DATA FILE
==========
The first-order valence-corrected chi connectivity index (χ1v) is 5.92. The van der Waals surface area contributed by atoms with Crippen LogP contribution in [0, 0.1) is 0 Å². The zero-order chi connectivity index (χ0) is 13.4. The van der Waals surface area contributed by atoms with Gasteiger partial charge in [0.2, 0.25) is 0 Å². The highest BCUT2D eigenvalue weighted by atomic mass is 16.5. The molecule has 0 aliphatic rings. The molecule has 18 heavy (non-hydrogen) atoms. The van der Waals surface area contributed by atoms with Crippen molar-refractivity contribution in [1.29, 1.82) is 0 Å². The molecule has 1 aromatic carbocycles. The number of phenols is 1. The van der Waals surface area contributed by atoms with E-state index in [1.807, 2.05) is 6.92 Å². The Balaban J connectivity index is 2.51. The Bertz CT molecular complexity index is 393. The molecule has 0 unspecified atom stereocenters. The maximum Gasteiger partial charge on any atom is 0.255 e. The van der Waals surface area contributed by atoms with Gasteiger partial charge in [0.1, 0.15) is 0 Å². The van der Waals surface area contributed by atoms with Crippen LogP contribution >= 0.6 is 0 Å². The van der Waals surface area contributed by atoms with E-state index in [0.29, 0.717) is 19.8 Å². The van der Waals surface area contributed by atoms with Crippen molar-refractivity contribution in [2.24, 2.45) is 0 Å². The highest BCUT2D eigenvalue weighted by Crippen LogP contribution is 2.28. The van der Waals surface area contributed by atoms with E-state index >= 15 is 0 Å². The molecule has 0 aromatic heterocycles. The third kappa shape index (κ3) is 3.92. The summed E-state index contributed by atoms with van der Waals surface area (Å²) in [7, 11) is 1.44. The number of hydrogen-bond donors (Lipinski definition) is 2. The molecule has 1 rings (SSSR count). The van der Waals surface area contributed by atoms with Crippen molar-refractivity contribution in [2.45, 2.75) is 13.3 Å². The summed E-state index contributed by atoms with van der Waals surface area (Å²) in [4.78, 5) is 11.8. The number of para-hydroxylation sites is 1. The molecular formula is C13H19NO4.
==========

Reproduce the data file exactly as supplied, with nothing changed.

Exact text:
The first-order valence-corrected chi connectivity index (χ1v) is 5.92. The van der Waals surface area contributed by atoms with Crippen LogP contribution in [0, 0.1) is 0 Å². The zero-order chi connectivity index (χ0) is 13.4. The van der Waals surface area contributed by atoms with Gasteiger partial charge in [0.2, 0.25) is 0 Å². The highest BCUT2D eigenvalue weighted by atomic mass is 16.5. The molecule has 0 aliphatic rings. The molecule has 18 heavy (non-hydrogen) atoms. The van der Waals surface area contributed by atoms with Crippen molar-refractivity contribution in [1.29, 1.82) is 0 Å². The molecule has 1 aromatic carbocycles. The number of phenols is 1. The van der Waals surface area contributed by atoms with E-state index in [1.807, 2.05) is 6.92 Å². The Balaban J connectivity index is 2.51. The Bertz CT molecular complexity index is 393. The molecule has 0 unspecified atom stereocenters. The maximum Gasteiger partial charge on any atom is 0.255 e. The van der Waals surface area contributed by atoms with Gasteiger partial charge in [0.1, 0.15) is 0 Å². The van der Waals surface area contributed by atoms with Crippen LogP contribution >= 0.6 is 0 Å². The van der Waals surface area contributed by atoms with E-state index in [0.29, 0.717) is 19.8 Å². The van der Waals surface area contributed by atoms with Crippen molar-refractivity contribution in [2.24, 2.45) is 0 Å². The highest BCUT2D eigenvalue weighted by Crippen LogP contribution is 2.28. The van der Waals surface area contributed by atoms with E-state index >= 15 is 0 Å². The molecule has 0 aromatic heterocycles. The third kappa shape index (κ3) is 3.92. The summed E-state index contributed by atoms with van der Waals surface area (Å²) in [7, 11) is 1.44. The number of hydrogen-bond donors (Lipinski definition) is 2. The molecule has 1 rings (SSSR count). The van der Waals surface area contributed by atoms with Crippen molar-refractivity contribution in [2.45, 2.75) is 13.3 Å². The summed E-state index contributed by atoms with van der Waals surface area (Å²) in [4.78, 5) is 11.8. The number of para-hydroxylation sites is 1. The molecular formula is C13H19NO4.